Whether you collect coffee table books, are a fashion lover or simply enjoy some pleasing aesthetics, there are few more lust-worthy new launches in the design sphere than these. Some of the discipline’s most coveted brands are getting creative with their collaborations, like a centuries-old porcelain maker teaming up with a modern fashion house, while a renowned chef has launched a line of whimsical vases. Just in time for gifting season, we’ve rounded up the most noteworthy new collections that should be on your list.
Stella McCartney x B&B Italia Le Bambole Capsule Collection
Ask any design historian about iconic pieces of 1970s furniture and Mario Bellini’s groovy upholstered sofa Le Bambole will certainly be mentioned. For high-end Italian furniture company B&B Italia’s 50th anniversary, it brought back an adaptation of this iconic piece—and one of those iterations includes a chic collaboration with fashion label Stella McCartney. The three-piece capsule collection, debuted at this year’s Art Basel in Miami, was born out of McCartney’s personal love for Bellini’s work and is the first interiors collaboration from the brand. The pieces feature a hand-drawn red-and-white “Fungi Forest” print upholstery from the brand’s Summer 2022 runway collection. The best part? It’s made with some recycled materials and with sustainability in mind.
Futura x Modernica Artist Series Part 2
Contemporary Los Angeles–based furniture brand Modernica recently debuted its fourth collection with American graffiti artist Futura, who rose to prominence in the ‘70s and ‘80s. In this latest collaboration, the creative illustrated prints using his signature abstractionist elements for Modernica’s classic designs. The collection includes a Solid Wood daybed, Ox chairs, Case Study Markets pillow, reversible Pet daybed and the Split Rail chair. Each item is constructed using repurposed materials and individually numbered in limited quantities.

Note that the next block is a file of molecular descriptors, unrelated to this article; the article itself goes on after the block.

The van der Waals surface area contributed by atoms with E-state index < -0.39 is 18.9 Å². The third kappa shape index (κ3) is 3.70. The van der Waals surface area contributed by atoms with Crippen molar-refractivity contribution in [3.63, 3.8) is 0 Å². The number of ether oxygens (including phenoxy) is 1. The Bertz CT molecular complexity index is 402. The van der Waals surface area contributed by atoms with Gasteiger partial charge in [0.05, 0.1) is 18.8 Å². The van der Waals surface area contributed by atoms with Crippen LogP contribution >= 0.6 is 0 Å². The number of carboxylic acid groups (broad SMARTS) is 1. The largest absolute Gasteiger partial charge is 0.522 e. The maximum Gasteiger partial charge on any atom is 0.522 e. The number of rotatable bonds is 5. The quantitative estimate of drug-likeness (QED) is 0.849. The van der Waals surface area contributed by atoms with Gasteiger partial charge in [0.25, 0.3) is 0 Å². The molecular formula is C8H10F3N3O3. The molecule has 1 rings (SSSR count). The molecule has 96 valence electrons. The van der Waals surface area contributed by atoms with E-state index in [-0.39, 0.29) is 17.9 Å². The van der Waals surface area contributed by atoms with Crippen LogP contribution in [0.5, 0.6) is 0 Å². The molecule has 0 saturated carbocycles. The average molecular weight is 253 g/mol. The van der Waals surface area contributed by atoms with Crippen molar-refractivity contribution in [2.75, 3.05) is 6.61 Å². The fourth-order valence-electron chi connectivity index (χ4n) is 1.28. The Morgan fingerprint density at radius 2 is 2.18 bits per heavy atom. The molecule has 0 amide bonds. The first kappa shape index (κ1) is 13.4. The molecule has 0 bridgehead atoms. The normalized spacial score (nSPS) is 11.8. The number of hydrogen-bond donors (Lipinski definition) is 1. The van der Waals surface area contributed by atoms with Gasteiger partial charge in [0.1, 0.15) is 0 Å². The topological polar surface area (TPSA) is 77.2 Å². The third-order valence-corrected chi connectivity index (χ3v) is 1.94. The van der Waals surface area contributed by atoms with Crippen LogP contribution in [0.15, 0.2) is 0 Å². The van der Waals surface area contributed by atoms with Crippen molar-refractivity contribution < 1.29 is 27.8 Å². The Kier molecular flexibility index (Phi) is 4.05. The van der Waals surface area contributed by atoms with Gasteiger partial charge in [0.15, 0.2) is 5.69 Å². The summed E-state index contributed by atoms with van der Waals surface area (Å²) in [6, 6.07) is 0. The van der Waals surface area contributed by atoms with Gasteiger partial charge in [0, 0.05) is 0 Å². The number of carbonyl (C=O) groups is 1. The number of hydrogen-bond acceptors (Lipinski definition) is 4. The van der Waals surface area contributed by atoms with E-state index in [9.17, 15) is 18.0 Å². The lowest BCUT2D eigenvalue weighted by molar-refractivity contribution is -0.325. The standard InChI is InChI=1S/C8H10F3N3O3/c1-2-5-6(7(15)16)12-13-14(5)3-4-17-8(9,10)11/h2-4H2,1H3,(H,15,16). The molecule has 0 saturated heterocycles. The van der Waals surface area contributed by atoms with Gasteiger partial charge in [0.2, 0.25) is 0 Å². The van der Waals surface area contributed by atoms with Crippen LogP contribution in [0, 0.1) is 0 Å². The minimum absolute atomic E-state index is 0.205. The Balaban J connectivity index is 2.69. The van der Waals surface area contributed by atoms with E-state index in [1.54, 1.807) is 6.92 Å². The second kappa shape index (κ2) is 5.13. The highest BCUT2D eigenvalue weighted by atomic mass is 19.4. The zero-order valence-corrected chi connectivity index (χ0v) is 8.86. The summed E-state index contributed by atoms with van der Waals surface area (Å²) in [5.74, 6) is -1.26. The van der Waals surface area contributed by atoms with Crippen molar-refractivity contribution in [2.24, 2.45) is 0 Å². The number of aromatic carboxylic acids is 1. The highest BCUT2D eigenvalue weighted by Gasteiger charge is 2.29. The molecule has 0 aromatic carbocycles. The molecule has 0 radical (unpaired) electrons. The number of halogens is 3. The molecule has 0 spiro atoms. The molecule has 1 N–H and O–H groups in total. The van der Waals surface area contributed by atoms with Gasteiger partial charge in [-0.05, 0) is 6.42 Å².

Off-White c/o Ginori 1735
Renowned Italian studio Ginori 1735 has been making the finest porcelain pieces for more than 200 years and remains a staple in any luxury lover’s cabinet. The heritage homeware company recently released its second collaboration with fashion label Off-White with a modern take on the brand’s archival pieces. The collection includes a cylindrical vase, an ashtray, a cachepot and a lidded box with Off-White’s Ivy Arrow handles and embellished with ivy leaves and botanical details. The artisans hand-applied these elements, as well as the pictorial logos seen on the bottom of each piece.
Thomas Fuchs Creative x The NapKing’s Giardini di Miami Collection
Nature is oft the inspiration for Miami-based home design label Thomas Fuchs Creative, and in the brand’s vivid new Giardini di Miami collection with the NapKing, flora and fauna take center stage. The collaboration includes vibrant tablecloths, napkins and table runners in a variety of whimsical prints, featuring butterflies, mosquitos, ladybugs and animal topiaries. The pieces are made from 100 percent Italian linen and are made in Palermo, Italy, at Bellavia, the family-owned producer and parent company of the NapKing. The collection was inspired by Fuchs’s Tavolo Dinner Series, an intimate dinner and art event that highlights local Miami art.
Yotam Ottolenghi Sicily Vase Collection
Jerusalem-born, London-based chef Yotam Ottolenghi recently debuted his second ceramics collection, Sicily, with a selection of four playful vases. Produced by Belgian home label Serax, the line was created in partnership with artist Ivo Bisignano, who Ottolenghi met several years ago. The ceramics come in a variety of fish shapes rendered in a brightly colored surrealist style. The pieces were inspired by Sicilian alfresco dining, where Bisignano—who grew up in the province—says he’d eat surrounded by colorful, flower-filled balconies.
Skira’s Openness and Idealism: Soviet Posters 1985–1991
Book publisher Skira is gearing up to release its latest art book, Openness and Idealism: Soviet Posters 1985–1991, a 288-page illustrated volume of more than 200 posters from the Glasnost and Perestroika eras. The book depicts prints that address everything from political corruption, the AIDS epidemic, impact of nuclear power, war, environmentalism and, fitting for today’s current events, the desire for peace. Printed two weeks before Putin invaded Ukraine, the book has been rebound with a poster of peace to show the authors’ solidarity with Ukraine. Launching December 14, it’s a fascinating look into Russian artists’ responses to the world from 1985 to 1991.